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INSIGHT: Employer Tips for Accommodating Non-Binary Workers

April 22, 2020, 8:01 AM

There’s been increasing recognition of individuals who do not identify exclusively as either male or female. Employers need to implement practices for creating a non-discriminatory and accommodating workplace.

These individuals—often described as “non-binary” or “gender non-conforming”—are not a homogenous group and span a wide spectrum of gender identities. A non-binary person might identify as both male and female, as neither, as somewhere in between, or as sometimes one or the other. What non-binary persons have in common is that their gender identity falls outside the strict binary categories of man/male and woman/female, which are typical of many contemporary Western societies.

Note that identifying as non-binary is distinct from identifying as transgender, i.e. having a gender identity that differs from the sex assigned at birth. A transgender person may or may not identify as non-binary, and vice versa. Non-binary gender identity is also independent of sexual orientation and independent of physical or genetic characteristics.

Due to limited research on the topic, it is difficult to estimate the exact number of people who identify as non-binary, but non-binary gender identification appears to be on the rise, especially among young people. A 2017 survey by GLAAD found that 12% of those aged 18-34 identified as something other than cisgender—meaning they in some way do not identify exclusively with the sex they were assigned at birth. This was twice the rate reported those aged 35 to 51 (6%) and four times the rate of those aged 52 or older (3%).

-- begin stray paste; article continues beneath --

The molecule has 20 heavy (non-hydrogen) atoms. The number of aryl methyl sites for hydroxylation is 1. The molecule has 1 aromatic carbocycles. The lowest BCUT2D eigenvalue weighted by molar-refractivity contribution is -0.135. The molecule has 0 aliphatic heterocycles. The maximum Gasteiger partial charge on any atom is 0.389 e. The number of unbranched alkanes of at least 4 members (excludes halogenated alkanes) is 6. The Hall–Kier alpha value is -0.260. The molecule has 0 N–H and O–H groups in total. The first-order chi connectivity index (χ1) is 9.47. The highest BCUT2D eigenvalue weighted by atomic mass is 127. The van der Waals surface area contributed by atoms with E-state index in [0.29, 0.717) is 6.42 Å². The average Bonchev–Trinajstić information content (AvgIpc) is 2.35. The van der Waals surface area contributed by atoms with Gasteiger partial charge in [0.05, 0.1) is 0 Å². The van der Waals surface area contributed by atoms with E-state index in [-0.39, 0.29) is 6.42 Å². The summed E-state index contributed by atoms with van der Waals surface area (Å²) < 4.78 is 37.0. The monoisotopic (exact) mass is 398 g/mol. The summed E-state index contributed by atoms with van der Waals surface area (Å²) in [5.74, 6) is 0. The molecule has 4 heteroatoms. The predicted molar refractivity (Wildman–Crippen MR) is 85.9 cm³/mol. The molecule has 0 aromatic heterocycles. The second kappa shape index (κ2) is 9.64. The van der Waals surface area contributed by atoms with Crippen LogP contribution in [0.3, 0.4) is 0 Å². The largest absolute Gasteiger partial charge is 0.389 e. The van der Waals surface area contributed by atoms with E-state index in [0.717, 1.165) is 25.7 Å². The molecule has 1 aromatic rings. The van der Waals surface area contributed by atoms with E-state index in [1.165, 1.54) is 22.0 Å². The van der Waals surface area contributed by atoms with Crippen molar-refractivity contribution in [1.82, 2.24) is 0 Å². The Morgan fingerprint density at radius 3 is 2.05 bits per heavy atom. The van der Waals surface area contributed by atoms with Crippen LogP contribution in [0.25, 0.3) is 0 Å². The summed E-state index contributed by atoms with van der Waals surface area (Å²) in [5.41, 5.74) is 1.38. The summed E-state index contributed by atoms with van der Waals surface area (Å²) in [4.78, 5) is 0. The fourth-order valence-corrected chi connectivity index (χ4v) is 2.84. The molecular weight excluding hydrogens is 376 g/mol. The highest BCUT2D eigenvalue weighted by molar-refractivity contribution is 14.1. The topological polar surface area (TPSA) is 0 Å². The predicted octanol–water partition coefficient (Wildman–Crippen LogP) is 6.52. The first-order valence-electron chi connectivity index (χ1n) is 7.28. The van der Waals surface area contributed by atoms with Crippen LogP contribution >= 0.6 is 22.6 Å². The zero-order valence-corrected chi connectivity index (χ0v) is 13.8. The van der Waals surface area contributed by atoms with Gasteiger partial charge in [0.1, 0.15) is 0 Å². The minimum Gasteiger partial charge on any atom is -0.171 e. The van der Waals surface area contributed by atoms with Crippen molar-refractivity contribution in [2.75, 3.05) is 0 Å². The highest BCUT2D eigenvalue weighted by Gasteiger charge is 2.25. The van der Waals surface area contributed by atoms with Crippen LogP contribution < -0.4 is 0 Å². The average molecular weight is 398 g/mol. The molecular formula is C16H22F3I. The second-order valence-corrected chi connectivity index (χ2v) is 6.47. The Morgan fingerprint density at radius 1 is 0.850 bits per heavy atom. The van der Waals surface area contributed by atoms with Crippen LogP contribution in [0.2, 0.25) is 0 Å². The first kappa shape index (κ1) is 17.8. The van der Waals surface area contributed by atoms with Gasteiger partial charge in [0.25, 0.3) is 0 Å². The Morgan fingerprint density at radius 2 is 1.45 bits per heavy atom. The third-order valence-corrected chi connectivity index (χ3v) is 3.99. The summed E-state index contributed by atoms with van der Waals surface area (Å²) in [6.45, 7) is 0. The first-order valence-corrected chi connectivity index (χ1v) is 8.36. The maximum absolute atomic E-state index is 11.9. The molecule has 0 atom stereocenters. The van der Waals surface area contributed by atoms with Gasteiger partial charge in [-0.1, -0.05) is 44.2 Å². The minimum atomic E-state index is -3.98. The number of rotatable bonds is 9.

Employee Workplace Protections

With millennials constituting over one-third of the U.S. workforce, it is important for employers to know how to address questions that can arise relating to employees who identify as non-binary.

At the federal level, there is currently no statutory protection against employment discrimination on the basis of gender identity. However, a majority of states, as well as hundreds of cities and counties, have enacted non-discrimination laws protecting gender identity.

Several courts and legislatures have also specifically recognized a right to express a non-binary gender identity. For example, in June 2016, an Oregon state court granted an individual’s petition to legally change the person’s gender from female to non-binary. This is believed to be the first ruling of its kind.

Similarly, in 2019, an Oregon federal court granted a non-binary individual’s petition to have a passport with a neutral “X” gender designation. Since 2017, multiple states have passed legislation to allow gender-neutral driver’s licenses and ID cards.

In light of these developments, it appears likely that an employer’s failure to acknowledge an employee’s non-binary gender identity could create liability for gender-identity discrimination under state or local law.

Best Practices for Creating a Non-Discriminatory, Accommodating Workplace

Employers should ensure that policies and practices in the workplace do not unnecessarily impose or reinforce binary notions of gender, as this can negatively impact non-binary employees’ job satisfaction, affect their productivity, and potentially create legal liability.